Mills recorded more than 40 albums with the Canadian Brass and was nominated for a Grammy award in 1992. The Canadian Brass website calls him a “Canadian treasure who changed the world’s musical perspective.” It goes on to say that he “spent over 50 years helping establish the trumpet as a beautiful, lyrical voice amongst solo orchestral instruments.”
The Hannaford Street Silver Band will dedicate their first concert of the season to the memory of Fred Mills, whom they describe as “their colleague.” The HSSB will pay tribute to him performing Canzon Trigesmaquinta by T. Massaino; Before thy Throne, I Now Appear by Bach (arr. Irvine); and a rousing version of Harry James’ Trumpet Blues and Cantabile. In recalling his association with Mills, the Hannaford Band’s executive director, Ray Tizzard, stated: “Twenty-six years ago Fred conducted the very first officially organized rehearsal of the HSSB, as well as the HSSB’s earliest public performances in parks around the City of Toronto.”
In Daellenbach’s opinion, one of Mills’ greatest contributions to Canadian music was his work as a coach with the National Youth Orchestra. He will be missed.
Closer to Home
Closer to home, we regret to have to report the passing of trombonist John Williams at the age of 87. Williams had been a personal friend for more years than I can count, and over the years, I had the pleasure of playing beside him in many ensembles. Until recently he played regularly in the Encore Concert Band and the Markham Concert Band. He was the last WWII veteran to play in the Band of the Royal Regiment of Canada.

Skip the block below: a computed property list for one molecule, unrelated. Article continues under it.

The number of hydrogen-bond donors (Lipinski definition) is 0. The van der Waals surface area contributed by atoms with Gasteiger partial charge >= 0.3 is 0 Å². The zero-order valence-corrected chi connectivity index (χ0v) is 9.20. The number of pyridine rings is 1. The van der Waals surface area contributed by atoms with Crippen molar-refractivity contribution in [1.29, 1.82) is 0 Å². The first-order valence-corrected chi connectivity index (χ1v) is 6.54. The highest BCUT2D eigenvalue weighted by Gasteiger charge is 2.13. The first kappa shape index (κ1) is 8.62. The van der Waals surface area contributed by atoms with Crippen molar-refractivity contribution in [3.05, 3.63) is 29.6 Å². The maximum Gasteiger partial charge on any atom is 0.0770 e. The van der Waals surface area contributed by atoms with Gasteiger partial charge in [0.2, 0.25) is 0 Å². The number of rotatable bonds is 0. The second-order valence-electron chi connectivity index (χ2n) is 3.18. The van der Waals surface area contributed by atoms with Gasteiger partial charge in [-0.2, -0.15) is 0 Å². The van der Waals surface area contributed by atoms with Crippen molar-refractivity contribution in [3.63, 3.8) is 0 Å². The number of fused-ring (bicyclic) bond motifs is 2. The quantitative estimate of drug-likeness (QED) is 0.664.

On the home front, most community musical groups are now in full swing preparing for the fall concert season and many will already have at least one concert under their belts. On looking over the programmes one trend caught our attention: a number of bands are now programming original compositions by band members. Last year the Uxbridge Community Concert Band performed Eternal Flame, a work for band and soprano composed by their director Steffan Brunette. In a recent recording, the Band of the Royal Regiment of Canada included Promenade by conductor Lt. William Mighton. In their October concert, the Markham Concert Band featured two works by band members. Longtime member of the trumpet section Vern Kennedy’s latest offering is a number entitled Marmalade, while Sean Breen’s latest opus is The Woodworker. Is your group scheduling the performances of works by band members? Tell us about them!
In recent weeks we have received interesting information from Resa’s Pieces Concert Band and the Markham Concert Band regarding their activities. We hope to cover those in the next issue.
Coming Events: (Please see the listings section for full details)
– November 1, 3:00: Wellington Winds, First United Church, in Waterloo. One week later they repeat the programme at Grandview Baptist Church, in Kitchener.
– November 8, 3:00: The Hannaford Street Silver Band welcomes The Nathaniel Dett Chorale in the Jane Mallett Theatre. St. Lawrence Centre for the Arts.
– November 18, 7:30: The Plumbing Factory Brass Band presents Musica Britannica at at Byron United, in London.
– presents A Tribute to Johnny Cowell– December 4, 8:00: Etobicoke Community Concert Band presents Christmas Pops, at Silverthorn Collegiate Auditorium – December 6, 3:00: The Markham Concert Band welcomes the Chinguacousy Concert Band for A Seasonal Celebration at the Markham Theatre.
Jack MacQuarrie plays several brass instruments, and has performed in many community ensembles. He can be contacted at: firstname.lastname@example.org